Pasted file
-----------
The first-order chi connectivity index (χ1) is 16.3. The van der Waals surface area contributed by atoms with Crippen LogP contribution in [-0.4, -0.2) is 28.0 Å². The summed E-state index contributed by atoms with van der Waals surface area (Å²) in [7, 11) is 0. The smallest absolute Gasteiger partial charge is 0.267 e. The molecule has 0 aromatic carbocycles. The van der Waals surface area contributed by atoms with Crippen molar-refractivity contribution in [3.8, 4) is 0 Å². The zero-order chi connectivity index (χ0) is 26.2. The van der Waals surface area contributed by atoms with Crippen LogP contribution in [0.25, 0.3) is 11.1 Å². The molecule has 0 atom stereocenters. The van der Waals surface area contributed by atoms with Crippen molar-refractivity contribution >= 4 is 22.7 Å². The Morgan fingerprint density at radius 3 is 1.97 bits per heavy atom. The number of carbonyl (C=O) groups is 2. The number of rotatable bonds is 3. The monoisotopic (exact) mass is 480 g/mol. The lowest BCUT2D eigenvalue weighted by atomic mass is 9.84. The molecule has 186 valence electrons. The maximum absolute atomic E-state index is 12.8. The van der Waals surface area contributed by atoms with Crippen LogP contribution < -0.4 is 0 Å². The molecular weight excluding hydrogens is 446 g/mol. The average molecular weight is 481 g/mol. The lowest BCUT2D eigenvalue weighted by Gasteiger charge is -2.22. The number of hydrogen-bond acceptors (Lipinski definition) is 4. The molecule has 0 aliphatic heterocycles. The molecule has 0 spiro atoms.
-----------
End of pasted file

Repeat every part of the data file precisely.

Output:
The first-order chi connectivity index (χ1) is 16.3. The van der Waals surface area contributed by atoms with Crippen LogP contribution in [-0.4, -0.2) is 28.0 Å². The summed E-state index contributed by atoms with van der Waals surface area (Å²) in [7, 11) is 0. The smallest absolute Gasteiger partial charge is 0.267 e. The molecule has 0 aromatic carbocycles. The van der Waals surface area contributed by atoms with Crippen molar-refractivity contribution in [3.8, 4) is 0 Å². The zero-order chi connectivity index (χ0) is 26.2. The van der Waals surface area contributed by atoms with Crippen LogP contribution in [0.25, 0.3) is 11.1 Å². The molecule has 0 atom stereocenters. The van der Waals surface area contributed by atoms with Crippen molar-refractivity contribution >= 4 is 22.7 Å². The Morgan fingerprint density at radius 3 is 1.97 bits per heavy atom. The number of carbonyl (C=O) groups is 2. The number of rotatable bonds is 3. The monoisotopic (exact) mass is 480 g/mol. The lowest BCUT2D eigenvalue weighted by atomic mass is 9.84. The molecule has 186 valence electrons. The maximum absolute atomic E-state index is 12.8. The van der Waals surface area contributed by atoms with Crippen LogP contribution < -0.4 is 0 Å². The molecular weight excluding hydrogens is 446 g/mol. The average molecular weight is 481 g/mol. The lowest BCUT2D eigenvalue weighted by Gasteiger charge is -2.22. The number of hydrogen-bond acceptors (Lipinski definition) is 4. The molecule has 0 aliphatic heterocycles. The molecule has 0 spiro atoms.